Saturday, 14 March 2015

Objects In Memory

Until recently, I can’t say that I ever gave much thought to how objects are represented in memory. I don’t write performance critical applications where a few milliseconds of extra speed might matter. I also don’t make programs for hardware with limited resources.

In short, I didn't feel like I needed to know.

That is, until I started learning about compilers and assembly. Suddenly, how data was represented in memory mattered and I began having to ask a lot of questions.

Questions like: How does a struct or array look like in memory? How are their elements accessed? Is extra space is needed for the struct itself?

There are even more questions to ask about word boundaries, cache hits and paging but for the sake of brevity, we’ll keep it to just those posed.

Because Science!

OK, not really.

C is pretty close to the hardware and I probably understand the x86 assembly for it best so I chose to write an example in that language and peeked at the assembly output.

struct { int a, b; } s = {1, 2};

A simple sizeof call revealed that the above struct was 8 bytes. Each integer takes up 4 bytes of space so this is a reasonable result.

Next, I inspected the assembly generated by gcc. The values 1 and 2 were moved onto the stack, side by side. We would call this segment of memory contiguous.

Finally, I wrote a third test which passed the struct as an argument to a function. Again, only the two values, represented by ‘a’ and ‘b’, were copied onto the stack as arguments to the function.

Other than how they were arranged in memory, the fields of a struct are treated like any other variable.

Conclusions, Struct Test

Based on my tests, I was able to draw the following conclusions:

  • The space needed for a C struct is the sum of its fields (see note below);
  • The memory for a C struct is kept in a contiguous block of memory for easy access.
Note: Actually, in truth, data types might need to be aligned and can have extra padding added making a struct an unexpected size, depending on its layout. If you're interested in learning more, this link was recommended to me.

In the end, a struct is only meaningful to the compiler and programmer. Each field is merely a memory address and nothing else about the struct is known to the CPU.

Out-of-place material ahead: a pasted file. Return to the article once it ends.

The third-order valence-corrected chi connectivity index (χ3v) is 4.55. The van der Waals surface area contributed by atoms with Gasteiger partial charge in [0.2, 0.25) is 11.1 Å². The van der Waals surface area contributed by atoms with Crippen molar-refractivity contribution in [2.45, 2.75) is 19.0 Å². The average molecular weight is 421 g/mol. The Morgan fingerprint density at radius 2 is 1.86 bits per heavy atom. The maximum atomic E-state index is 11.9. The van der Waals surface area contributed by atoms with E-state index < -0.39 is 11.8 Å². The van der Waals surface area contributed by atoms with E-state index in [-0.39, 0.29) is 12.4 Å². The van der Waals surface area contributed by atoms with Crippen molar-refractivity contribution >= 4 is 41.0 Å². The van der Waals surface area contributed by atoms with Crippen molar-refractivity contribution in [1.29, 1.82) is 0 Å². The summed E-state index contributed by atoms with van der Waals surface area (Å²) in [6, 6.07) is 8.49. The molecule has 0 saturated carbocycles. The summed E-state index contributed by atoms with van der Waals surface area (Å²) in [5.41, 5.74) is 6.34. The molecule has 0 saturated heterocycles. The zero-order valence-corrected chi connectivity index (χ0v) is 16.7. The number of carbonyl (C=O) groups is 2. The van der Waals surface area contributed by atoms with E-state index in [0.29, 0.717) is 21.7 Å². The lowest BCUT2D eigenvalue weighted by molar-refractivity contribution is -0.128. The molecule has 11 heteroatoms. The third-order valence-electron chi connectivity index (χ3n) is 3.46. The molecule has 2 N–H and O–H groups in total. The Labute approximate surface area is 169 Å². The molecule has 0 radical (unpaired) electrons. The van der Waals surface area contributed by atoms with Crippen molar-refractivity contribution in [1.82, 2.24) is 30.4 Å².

What about methods?

Function Pointers

Actually, before we can discuss object methods, we need to talk functions. To talk about functions, we need to cover pointers.

A pointer is just like any other variable except that the value it holds is a memory address.

The size of a pointer is the size of a memory address in the target system. If the platform is 64 bits, a pointer is 8 bytes. If it’s 32 bits, the pointer is 4 bytes and so on.

void func(void) {};
void (*f)(void) = func;


The sizeof f on my system, which is 64bits, confirms that a pointer is 8 bytes.

Note: Taking the sizeof the function name, in this case func, gives the size 1 byte. To understand why, check out this response on Stack Overflow.

Methods

A method might seem a lot more complex than a function pointer but I’ll quickly demonstrate why it’s not.

In Go, you see something like this:

type myStruct struct {}
func (s myStruct) Method() {}


So why is it not so complex? Well, its because another way to express this same method call is:

func Method(s myStruct) {}

Once you recognise that a method call is merely syntactic sugar, dispatching the call becomes much simpler. In both cases, move the data in argument s to the stack or a register and call the function as normal using the first parameter as the struct data.

Arrays

Armed with knowledge we can deduce how an array works pretty easily. An array is merely a segment of contiguous memory.

int arr[5] = {0, 1, 2, 3, 4};

The assembly for this C array moves each value onto the stack one at a time and side by side. All the data for the stack is kept packed together but other than that there’s nothing special going on.

All the CPU needs to know is where the first element of the array can be found. We can access the rest by using a byte offset from the first element.

Note: If you ever wondered why an array in C is a pointer (like I did) then there’s your answer.

To access a specific index, x86 assembly uses SIB (scaled index byte) addressing: base + (scale * index).

Base is the address of the start of the array, in this case the pointer arr. The scale is the size of each element. If using a standard word size element on a 32 bit machine, it would be 4 bytes. From the address of arr, add 4 bytes multiplied by i to get the ith element.

Note: In C, arr[i] is equivalent to arr+i for this very reason. In both cases, you are accessing the ith memory address relative to arr’s address.

Note: A C array does not contain any information about the array itself, like its length. This is why C strings use a NULL character to terminate strings. It’s the only way that C functions can detect when it has reached the end of a character array. It would also another reason the C specification does not have bounds checking.

Implementing

I hope my explanations will help you implement arrays, structures (or classes), function pointers and methods in your own language. Much of these things seem very daunting but it’s not actually that hard.

The hard part is wrapping your head around it!

In the end, the generated code is pretty simple. The complexity is, generally speaking, going to be in your compiler.

If you’re interested in what some Go types look like, check out this blog post by Russ Cox here.